A FilterTranslater object is responsible for converting all the filters specified on the API side of the ICF into native queries during a search operation. ICF Filters support both search predicates and logical operators:

    • Search predicates match objects based on the values of a specified attribute. For example, an EqualsFilter returns true when at least one value of an attribute is equal to a specified value.

    • Logical operators AND and OR join search predicates to build complex expressions. For example, an expression of the form "A AND B" is true only if both A and B are true. An expression of the form "A OR B" is true if at least one of A or B is true.

    The ICF provides the AbstractFilterTranslator<T> base class to make search implementation easier. A FilterTranslator sub class should override the following whenever possible.

    • createAndExpression(T, T)

    • createOrExpression(T, T)

    • createContainsExpression(ContainsFilter, boolean)

    • createEndsWithExpression(EndsWithFilter, boolean)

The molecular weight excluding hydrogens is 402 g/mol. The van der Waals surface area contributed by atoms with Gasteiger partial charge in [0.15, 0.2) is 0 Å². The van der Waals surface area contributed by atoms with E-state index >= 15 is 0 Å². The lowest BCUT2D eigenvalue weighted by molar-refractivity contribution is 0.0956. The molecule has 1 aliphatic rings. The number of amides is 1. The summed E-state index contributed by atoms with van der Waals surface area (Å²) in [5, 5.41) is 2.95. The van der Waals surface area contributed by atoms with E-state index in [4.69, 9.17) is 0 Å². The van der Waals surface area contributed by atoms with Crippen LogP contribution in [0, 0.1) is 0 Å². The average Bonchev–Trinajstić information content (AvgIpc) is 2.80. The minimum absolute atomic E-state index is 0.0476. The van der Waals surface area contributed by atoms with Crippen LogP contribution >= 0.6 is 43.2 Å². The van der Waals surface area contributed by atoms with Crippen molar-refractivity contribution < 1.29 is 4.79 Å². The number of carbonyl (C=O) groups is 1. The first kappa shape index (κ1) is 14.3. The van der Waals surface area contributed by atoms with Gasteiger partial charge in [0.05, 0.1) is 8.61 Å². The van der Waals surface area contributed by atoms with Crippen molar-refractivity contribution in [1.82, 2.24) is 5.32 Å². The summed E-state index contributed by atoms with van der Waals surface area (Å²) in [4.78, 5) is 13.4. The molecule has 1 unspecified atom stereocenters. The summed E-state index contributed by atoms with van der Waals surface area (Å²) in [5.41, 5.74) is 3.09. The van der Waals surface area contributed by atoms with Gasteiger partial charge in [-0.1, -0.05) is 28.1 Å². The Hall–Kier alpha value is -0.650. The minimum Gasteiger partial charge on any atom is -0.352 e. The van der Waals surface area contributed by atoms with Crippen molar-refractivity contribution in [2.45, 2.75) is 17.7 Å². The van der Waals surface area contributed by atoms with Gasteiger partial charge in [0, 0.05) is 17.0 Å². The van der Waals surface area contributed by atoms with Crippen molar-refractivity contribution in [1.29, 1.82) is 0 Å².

• createEqualsExpression(EqualsFilter, boolean)

    • createGreaterThanExpression(GreaterThanFilter, boolean)

    • createGreaterThanOrEqualExpression(GreaterThanOrEqualFilter, boolean)

    • createStartsWithExpression(StartsWithFilter, boolean)

    • createContainsAllValuesExpression(ContainsAllValuesFilter, boolean)

    For more information see Section 16.3.3.4, "Implementing the SearchOp Interface."

  • org.identityconnectors.framework.common.objects.ResultsHandler

    This is a callback interface for operations returning one or more results. The sub class should provide an implementation to the handle method whereas the caller can decide what to do with the results. Currently, this is used only by the SearchOp interface. For more information, see Section 16.3.3.4, "Implementing the SearchOp Interface."

16.4 Extending an Identity Connector Bundle